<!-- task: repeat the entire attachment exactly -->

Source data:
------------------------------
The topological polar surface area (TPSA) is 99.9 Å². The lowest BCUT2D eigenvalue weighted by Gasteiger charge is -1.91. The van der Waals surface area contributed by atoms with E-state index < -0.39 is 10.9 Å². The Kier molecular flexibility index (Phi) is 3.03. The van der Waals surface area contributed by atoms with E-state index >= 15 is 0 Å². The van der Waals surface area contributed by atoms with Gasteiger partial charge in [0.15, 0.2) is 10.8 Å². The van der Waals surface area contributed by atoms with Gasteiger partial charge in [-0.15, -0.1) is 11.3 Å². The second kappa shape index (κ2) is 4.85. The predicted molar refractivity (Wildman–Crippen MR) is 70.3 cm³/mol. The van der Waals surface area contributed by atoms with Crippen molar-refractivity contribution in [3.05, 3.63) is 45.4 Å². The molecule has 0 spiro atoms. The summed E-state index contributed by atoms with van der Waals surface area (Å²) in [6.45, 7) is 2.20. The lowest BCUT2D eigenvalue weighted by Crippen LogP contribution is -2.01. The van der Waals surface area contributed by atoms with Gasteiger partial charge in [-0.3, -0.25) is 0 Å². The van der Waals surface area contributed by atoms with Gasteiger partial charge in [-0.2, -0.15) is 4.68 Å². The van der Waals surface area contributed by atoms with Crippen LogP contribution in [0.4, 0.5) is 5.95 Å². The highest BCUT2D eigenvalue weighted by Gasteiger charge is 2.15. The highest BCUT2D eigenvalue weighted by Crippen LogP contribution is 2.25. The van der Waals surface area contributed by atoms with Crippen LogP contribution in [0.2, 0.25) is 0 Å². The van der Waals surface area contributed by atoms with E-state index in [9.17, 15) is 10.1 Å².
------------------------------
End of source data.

The topological polar surface area (TPSA) is 99.9 Å². The lowest BCUT2D eigenvalue weighted by Gasteiger charge is -1.91. The van der Waals surface area contributed by atoms with E-state index < -0.39 is 10.9 Å². The Kier molecular flexibility index (Phi) is 3.03. The van der Waals surface area contributed by atoms with E-state index >= 15 is 0 Å². The van der Waals surface area contributed by atoms with Gasteiger partial charge in [0.15, 0.2) is 10.8 Å². The van der Waals surface area contributed by atoms with Gasteiger partial charge in [-0.15, -0.1) is 11.3 Å². The second kappa shape index (κ2) is 4.85. The predicted molar refractivity (Wildman–Crippen MR) is 70.3 cm³/mol. The van der Waals surface area contributed by atoms with Crippen molar-refractivity contribution in [3.05, 3.63) is 45.4 Å². The molecule has 0 spiro atoms. The summed E-state index contributed by atoms with van der Waals surface area (Å²) in [6.45, 7) is 2.20. The lowest BCUT2D eigenvalue weighted by Crippen LogP contribution is -2.01. The van der Waals surface area contributed by atoms with Gasteiger partial charge in [-0.3, -0.25) is 0 Å². The van der Waals surface area contributed by atoms with Gasteiger partial charge in [-0.2, -0.15) is 4.68 Å². The van der Waals surface area contributed by atoms with Crippen LogP contribution in [0.4, 0.5) is 5.95 Å². The highest BCUT2D eigenvalue weighted by Gasteiger charge is 2.15. The highest BCUT2D eigenvalue weighted by Crippen LogP contribution is 2.25. The van der Waals surface area contributed by atoms with Crippen LogP contribution in [0.2, 0.25) is 0 Å². The van der Waals surface area contributed by atoms with E-state index in [9.17, 15) is 10.1 Å².